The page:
Nursing is a unique field in that several levels of education can lead to the same Registered Nurse license. While an associate’s degree in nursing (ADN) is the base level of education that will allow you to sit for your boards, more and more nurses are choosing to pursue their bachelor’s degree (BSN). As of 2012’s data, the percentage of nurses pursing their bachelor of science in nursing has officially outnumbered those pursuing associates degrees. There are several driving forces behind this trend, and this article will discuss both the more commonly known and lesser known benefits of obtaining a bachelor’s degree:
BSN prepared nurses have more job opportunities
While it’s true that there are a plethora of cool nursing opportunities out there for an associate’s prepared nurse, many additional doors open for those with a bachelor’s degree. Specialized fields such as case management, hospice, utilization review and infection prevention are just a few of the many fields that often list a BSN as a requirement for new hires. Furthermore, many healthcare organizations are choosing to hire BSN’s over ADN’s, resulting in limited job opportunities for new grads trying to enter the field.
Consider this statistics while making a decision about your future career (nurse journal)
There is often a pay increase
Depending on your organization, you may or may not be looking at a significant raise just for furthering your education. Even if the raise is minimal, it will add up over many years spent working in the field of nursing.
Many employers offer tuition assistance
This one is a no-brainer. Once again, this varies by organization, however most large healthcare systems offer some form of tuition assistance to nurses pursuing a bachelor’s degree in return for an agreement to continue working for that institution for a specified period of time. Most of these assistance programs consist of reimbursement for achievement of a passing course grade. Some organizations will even pay for your text books.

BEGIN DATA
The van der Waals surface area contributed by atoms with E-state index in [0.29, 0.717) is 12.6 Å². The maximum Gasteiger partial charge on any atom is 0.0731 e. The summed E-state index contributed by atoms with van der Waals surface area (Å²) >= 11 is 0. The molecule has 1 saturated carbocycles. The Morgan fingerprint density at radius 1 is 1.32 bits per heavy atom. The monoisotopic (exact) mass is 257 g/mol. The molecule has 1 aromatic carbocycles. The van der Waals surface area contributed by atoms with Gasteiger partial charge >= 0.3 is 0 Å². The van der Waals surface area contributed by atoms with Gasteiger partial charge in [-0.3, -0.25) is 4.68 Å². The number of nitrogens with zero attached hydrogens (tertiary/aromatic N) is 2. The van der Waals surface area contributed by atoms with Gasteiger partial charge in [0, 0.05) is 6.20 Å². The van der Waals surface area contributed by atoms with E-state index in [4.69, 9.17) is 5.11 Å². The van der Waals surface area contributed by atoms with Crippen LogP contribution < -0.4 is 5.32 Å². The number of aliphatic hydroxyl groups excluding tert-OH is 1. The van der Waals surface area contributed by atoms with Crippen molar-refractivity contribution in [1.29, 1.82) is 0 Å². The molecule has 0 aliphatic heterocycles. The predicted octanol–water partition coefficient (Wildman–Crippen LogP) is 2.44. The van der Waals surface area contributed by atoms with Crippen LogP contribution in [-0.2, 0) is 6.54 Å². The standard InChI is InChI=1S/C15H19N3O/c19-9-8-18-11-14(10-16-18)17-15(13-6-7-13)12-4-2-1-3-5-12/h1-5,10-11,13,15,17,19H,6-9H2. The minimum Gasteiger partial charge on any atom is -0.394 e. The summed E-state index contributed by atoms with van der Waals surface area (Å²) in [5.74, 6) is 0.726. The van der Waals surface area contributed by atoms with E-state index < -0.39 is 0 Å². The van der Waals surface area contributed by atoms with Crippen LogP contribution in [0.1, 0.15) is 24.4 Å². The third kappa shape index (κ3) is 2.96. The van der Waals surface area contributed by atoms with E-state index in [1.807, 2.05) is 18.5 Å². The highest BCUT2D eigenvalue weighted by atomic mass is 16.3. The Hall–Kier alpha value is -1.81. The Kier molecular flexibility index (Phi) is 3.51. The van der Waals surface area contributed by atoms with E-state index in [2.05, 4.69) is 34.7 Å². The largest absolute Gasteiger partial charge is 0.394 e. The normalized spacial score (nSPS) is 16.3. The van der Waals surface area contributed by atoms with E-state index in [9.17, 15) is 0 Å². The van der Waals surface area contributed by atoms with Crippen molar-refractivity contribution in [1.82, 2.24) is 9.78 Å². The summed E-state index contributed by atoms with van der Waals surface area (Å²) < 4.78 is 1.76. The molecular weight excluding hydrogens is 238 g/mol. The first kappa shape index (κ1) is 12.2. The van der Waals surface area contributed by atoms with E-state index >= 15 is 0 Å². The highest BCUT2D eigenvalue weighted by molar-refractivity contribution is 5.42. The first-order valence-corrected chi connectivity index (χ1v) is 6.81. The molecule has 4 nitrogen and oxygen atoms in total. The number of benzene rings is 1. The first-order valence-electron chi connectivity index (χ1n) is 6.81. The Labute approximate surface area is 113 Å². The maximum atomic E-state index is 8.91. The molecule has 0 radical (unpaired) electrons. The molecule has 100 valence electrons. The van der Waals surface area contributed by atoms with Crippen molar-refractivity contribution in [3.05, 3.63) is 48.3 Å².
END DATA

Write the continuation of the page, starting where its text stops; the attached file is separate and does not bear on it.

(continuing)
Obtaining your BSN enhances the professional appearance of nursing
This may not seem like a big deal, but nursing has long been fighting for the coveted title of “profession.” Being considered a professional requires a certain entry level of education, and proponents of nursing as a profession has eventual plans for a BSN to become the standard for entry level nurses. With the field of healthcare becoming more complex and focused on preventative care, nursing will have to spread their wings and increase their knowledge base to keep up with these trends! Why not do your part to enhance nursing as a profession while also bettering yourself in the process? It’s truly a win-win situation for all involved!
Your employer may eventually require you to pursue your BSN
While it is certainly stressful for many hardworking nurses to pursue further education while working in the field, many healthcare organizations are now making it a requirement that newly hired ADN nurses begin to pursue their BSN within a specified period of time after hire. This is especially true for hospitals that are pursuing or continuing with Magnet status (a status awarded by the American Nurse’s Credentialing Center).
You can find out if the hospital you are considering has a magnet status at the ANCC official website (ANCC)
A BSN affords greater opportunity to pursue leadership roles
If you have ever desired to move up the leadership ladder and away from the front-lines of nursing, a BSN is often the first steppingstone to make you stand out from the crowd when applying for these coveted positions!